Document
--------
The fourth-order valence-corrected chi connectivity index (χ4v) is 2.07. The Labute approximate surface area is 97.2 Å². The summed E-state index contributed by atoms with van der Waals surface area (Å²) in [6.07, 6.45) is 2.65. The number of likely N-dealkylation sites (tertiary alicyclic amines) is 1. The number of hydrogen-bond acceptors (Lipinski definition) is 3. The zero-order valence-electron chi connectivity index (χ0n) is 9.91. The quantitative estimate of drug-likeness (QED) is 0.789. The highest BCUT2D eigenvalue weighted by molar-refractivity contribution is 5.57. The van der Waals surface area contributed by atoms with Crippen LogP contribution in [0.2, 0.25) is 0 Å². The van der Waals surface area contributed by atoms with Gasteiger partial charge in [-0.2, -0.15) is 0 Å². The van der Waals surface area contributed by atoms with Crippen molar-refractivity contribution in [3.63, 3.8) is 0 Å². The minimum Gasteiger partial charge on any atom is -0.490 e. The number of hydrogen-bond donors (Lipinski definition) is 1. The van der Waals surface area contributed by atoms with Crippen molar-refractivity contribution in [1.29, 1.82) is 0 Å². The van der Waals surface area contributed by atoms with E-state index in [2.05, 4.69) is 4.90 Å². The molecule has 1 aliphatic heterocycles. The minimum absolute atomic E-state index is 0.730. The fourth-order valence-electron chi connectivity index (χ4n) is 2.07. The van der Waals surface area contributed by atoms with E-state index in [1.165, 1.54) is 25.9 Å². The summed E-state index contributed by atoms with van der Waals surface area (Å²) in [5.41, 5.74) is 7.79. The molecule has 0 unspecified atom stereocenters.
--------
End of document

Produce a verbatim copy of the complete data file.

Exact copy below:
The fourth-order valence-corrected chi connectivity index (χ4v) is 2.07. The Labute approximate surface area is 97.2 Å². The summed E-state index contributed by atoms with van der Waals surface area (Å²) in [6.07, 6.45) is 2.65. The number of likely N-dealkylation sites (tertiary alicyclic amines) is 1. The number of hydrogen-bond acceptors (Lipinski definition) is 3. The zero-order valence-electron chi connectivity index (χ0n) is 9.91. The quantitative estimate of drug-likeness (QED) is 0.789. The highest BCUT2D eigenvalue weighted by molar-refractivity contribution is 5.57. The van der Waals surface area contributed by atoms with Crippen LogP contribution in [0.2, 0.25) is 0 Å². The van der Waals surface area contributed by atoms with Gasteiger partial charge in [-0.2, -0.15) is 0 Å². The van der Waals surface area contributed by atoms with Crippen molar-refractivity contribution in [3.63, 3.8) is 0 Å². The minimum Gasteiger partial charge on any atom is -0.490 e. The number of hydrogen-bond donors (Lipinski definition) is 1. The van der Waals surface area contributed by atoms with Crippen molar-refractivity contribution in [1.29, 1.82) is 0 Å². The van der Waals surface area contributed by atoms with E-state index in [2.05, 4.69) is 4.90 Å². The molecule has 1 aliphatic heterocycles. The minimum absolute atomic E-state index is 0.730. The fourth-order valence-electron chi connectivity index (χ4n) is 2.07. The van der Waals surface area contributed by atoms with E-state index in [1.165, 1.54) is 25.9 Å². The summed E-state index contributed by atoms with van der Waals surface area (Å²) in [5.41, 5.74) is 7.79. The molecule has 0 unspecified atom stereocenters.